Your Not For Profit should keep accurate and up-to-date records of financial transactions. The exact requirements may vary depending on the legal structure of your organisation.
- Incorporated associations: If your Not For Profit is an incorporated association you will need to maintain accurate accounts. You must keep these records for seven years. More information is available on the record keeping for incorporated associations page on the CAV website
- Companies limited by guarantee: If your Not For Profit is a company limited by guarantee, there are specific compliance considerations, detailed on the Australian Securities and Investment Commission (ASIC) website, on the ‘What books and records should my company keep?’ page
- Co-operatives: If your Not For Profit is a co-operative, there is a range of records you need to keep, including financial records. The complete list and additional information is available on the Responsibilities of a co-operative page on the CAV website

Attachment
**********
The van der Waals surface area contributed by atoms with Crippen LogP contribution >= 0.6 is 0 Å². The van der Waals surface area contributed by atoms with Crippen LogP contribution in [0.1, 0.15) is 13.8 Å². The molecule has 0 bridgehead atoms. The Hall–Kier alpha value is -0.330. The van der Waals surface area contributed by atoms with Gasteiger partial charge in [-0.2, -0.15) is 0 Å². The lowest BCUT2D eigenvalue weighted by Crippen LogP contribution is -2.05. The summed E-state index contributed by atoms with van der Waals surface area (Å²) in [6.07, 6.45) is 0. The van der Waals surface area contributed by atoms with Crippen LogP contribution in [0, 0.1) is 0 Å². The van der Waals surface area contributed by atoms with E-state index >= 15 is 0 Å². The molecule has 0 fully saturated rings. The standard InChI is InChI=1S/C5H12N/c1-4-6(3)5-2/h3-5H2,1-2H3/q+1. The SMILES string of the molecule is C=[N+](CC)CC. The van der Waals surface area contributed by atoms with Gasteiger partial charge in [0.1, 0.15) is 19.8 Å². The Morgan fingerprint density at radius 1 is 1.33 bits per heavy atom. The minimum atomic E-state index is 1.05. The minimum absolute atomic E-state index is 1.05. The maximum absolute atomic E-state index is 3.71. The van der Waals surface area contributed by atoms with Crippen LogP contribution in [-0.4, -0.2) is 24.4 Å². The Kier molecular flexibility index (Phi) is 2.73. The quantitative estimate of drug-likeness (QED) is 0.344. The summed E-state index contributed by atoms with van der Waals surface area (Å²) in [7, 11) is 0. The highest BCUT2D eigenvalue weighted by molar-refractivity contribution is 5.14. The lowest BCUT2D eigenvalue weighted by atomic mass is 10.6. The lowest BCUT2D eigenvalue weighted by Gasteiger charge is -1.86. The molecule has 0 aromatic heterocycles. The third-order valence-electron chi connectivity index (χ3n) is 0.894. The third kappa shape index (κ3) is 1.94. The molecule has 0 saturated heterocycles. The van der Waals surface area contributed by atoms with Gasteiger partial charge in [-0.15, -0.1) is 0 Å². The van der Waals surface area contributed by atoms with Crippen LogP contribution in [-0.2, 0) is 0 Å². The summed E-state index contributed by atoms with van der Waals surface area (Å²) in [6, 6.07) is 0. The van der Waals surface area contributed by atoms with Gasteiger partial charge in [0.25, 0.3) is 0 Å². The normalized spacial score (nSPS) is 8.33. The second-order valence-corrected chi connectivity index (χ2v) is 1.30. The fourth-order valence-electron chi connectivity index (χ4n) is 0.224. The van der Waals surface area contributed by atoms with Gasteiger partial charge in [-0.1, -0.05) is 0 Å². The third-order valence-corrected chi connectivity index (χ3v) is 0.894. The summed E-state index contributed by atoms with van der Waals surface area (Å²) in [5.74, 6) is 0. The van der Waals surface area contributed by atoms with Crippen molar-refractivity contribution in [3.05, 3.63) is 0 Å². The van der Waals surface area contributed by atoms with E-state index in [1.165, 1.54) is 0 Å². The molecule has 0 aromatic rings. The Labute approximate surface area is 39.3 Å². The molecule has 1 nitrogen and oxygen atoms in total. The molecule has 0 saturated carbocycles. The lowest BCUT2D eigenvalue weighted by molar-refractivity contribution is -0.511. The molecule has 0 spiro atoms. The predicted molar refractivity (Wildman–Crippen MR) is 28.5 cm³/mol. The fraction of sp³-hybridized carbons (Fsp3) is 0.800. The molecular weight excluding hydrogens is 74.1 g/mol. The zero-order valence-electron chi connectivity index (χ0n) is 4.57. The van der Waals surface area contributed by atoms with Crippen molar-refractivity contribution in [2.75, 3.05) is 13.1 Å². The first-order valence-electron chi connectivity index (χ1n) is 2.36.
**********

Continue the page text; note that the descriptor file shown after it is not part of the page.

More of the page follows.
- Indigenous corporations: If your Not For Profit is an indigenous corporation, you must keep financial and other records so that you comply with the Corporations (Aboriginal and Torres Strait Islander) Act 2006 (CATSI Act). Information about what financial records must be kept by your corporations is available on the Financial records page on the Office of the Regulator of Indigenous Corporations (ORIC) website.
Who is responsible?
For all organisations, regardless of their legal structure, the leadership or management team is responsible for ensuring that the organisation’s financial transactions and accounts comply with the law. Even if you have a treasurer in place or have an auditor checking your accounts, the law is clear that members of the management committee of an incorporated association and the directors of corporations are directly responsible for making sure that the finances are accurate and up-to-date.
See the list below for information for the most common types of Not For Profit organisations: